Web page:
Tuesday, November 4, 2014

Iris Nebula, NGC 7023 in Constellation Cepheus

The Iris Nebula, NGC 7023, lies 1,300 light-years away in the constellation Cepheus.

Atoms floating in the interstellar medium, including carbon and silicon, combine into tiny particles about the dimension of a visible light wave, causing scattering of light.

The scattering is more efficient for blue light than red light, so the interstellar clouds such as this one form reflection nebulas of blue color when starlight bounces from the clouds.

Within the Iris, dusty nebular material surrounds a hot, young star.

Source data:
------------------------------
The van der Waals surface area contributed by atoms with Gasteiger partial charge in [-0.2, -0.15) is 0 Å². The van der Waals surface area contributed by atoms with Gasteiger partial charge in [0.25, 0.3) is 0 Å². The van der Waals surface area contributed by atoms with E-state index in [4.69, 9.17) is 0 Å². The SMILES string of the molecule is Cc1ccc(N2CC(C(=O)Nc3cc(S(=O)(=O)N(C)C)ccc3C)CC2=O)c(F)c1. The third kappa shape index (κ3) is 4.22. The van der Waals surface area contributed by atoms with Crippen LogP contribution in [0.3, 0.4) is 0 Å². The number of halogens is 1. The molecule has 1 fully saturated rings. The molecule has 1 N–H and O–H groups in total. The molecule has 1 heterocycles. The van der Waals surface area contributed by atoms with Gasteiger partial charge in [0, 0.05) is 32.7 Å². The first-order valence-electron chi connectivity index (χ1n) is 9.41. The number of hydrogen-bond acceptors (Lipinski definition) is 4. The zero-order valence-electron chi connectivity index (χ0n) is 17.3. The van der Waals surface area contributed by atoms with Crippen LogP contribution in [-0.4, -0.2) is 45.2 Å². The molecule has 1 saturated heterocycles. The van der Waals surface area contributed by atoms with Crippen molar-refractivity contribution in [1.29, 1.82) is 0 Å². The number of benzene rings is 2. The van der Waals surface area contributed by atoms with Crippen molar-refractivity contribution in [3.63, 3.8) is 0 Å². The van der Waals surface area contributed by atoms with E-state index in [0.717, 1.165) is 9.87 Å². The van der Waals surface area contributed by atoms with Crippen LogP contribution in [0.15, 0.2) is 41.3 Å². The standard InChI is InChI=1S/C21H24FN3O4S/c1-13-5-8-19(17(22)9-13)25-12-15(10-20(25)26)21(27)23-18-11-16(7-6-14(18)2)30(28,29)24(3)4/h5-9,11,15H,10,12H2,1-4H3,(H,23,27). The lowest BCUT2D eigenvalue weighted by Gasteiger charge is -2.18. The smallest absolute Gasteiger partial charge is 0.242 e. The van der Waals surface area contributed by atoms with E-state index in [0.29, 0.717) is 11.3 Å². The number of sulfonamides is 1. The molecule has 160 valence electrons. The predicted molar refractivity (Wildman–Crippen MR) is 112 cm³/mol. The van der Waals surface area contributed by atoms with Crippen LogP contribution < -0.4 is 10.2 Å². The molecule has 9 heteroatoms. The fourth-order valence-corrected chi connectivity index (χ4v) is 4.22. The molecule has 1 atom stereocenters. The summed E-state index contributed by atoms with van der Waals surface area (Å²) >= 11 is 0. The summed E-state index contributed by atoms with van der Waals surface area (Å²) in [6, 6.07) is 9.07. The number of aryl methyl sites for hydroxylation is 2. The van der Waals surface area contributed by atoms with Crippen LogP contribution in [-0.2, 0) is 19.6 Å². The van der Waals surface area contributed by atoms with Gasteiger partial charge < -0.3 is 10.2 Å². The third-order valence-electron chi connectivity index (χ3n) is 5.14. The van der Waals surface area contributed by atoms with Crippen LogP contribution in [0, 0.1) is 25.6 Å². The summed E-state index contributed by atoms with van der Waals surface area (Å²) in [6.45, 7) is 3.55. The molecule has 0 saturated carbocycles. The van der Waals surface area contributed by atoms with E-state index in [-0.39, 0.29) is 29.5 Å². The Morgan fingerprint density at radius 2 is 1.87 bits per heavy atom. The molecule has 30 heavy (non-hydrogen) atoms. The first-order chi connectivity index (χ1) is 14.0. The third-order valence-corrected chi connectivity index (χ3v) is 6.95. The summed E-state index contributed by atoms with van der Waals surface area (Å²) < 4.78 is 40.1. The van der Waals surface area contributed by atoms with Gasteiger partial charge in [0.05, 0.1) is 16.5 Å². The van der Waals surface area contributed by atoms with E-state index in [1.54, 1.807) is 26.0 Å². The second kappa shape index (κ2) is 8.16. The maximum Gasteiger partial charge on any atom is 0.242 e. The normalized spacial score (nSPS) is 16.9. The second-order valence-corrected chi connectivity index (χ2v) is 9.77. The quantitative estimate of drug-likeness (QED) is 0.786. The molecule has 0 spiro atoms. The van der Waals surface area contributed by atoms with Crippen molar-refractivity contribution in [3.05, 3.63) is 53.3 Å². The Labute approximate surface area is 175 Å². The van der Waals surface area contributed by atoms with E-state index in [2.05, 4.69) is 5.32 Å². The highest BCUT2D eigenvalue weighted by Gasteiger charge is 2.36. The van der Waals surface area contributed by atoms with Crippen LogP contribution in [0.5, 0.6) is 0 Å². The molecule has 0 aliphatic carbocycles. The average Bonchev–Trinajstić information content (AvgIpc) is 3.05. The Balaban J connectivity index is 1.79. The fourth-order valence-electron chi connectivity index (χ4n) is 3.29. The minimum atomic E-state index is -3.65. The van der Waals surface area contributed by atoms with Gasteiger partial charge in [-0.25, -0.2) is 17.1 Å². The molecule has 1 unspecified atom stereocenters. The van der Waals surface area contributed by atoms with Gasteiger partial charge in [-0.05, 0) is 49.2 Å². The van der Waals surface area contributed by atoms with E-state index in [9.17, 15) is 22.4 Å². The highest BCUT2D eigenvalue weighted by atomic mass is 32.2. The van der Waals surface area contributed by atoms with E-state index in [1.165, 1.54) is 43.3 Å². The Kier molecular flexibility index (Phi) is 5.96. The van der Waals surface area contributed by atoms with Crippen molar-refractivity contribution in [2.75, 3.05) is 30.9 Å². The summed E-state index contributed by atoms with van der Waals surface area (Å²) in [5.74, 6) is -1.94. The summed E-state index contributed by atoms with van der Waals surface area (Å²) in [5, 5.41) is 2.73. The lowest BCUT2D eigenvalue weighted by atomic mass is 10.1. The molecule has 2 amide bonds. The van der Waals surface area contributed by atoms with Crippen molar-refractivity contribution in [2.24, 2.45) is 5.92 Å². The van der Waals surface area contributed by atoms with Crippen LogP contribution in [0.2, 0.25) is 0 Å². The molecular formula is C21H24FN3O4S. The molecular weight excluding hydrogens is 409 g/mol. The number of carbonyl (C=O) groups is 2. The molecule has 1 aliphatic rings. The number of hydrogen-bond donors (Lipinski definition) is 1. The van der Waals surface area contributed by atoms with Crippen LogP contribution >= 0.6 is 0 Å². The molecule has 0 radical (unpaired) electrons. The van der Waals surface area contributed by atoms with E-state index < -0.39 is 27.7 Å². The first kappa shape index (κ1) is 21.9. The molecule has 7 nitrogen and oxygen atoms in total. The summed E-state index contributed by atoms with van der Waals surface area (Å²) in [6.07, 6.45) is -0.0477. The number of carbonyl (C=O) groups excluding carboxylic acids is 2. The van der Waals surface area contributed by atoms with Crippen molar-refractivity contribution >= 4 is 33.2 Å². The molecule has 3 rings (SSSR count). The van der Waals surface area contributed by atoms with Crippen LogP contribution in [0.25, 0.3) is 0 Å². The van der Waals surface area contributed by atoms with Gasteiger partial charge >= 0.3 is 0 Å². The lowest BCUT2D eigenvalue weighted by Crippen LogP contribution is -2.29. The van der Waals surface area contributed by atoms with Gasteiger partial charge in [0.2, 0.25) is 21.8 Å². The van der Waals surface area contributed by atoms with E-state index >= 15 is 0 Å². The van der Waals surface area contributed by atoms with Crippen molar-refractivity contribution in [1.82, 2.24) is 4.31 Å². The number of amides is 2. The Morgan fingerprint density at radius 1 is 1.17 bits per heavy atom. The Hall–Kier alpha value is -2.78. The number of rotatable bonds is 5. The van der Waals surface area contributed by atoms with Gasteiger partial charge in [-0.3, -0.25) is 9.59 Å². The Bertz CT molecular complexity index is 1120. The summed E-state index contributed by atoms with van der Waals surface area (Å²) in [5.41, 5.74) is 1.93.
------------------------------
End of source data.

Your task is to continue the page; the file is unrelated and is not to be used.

The dominant colour of the brighter reflection nebula is blue, characteristic of dust grains reflecting starlight.

Central filaments of the dusty clouds glow with a faint reddish photoluminesence as some dust grains effectively convert the star's invisible ultraviolet radiation to visible red light.

Infrared observations indicate that this nebula may contain complex carbon molecules known as Polycyclic Aromatic Hydrocarbons (PAHs). The blue petals of the Iris Nebula span about six light-years.

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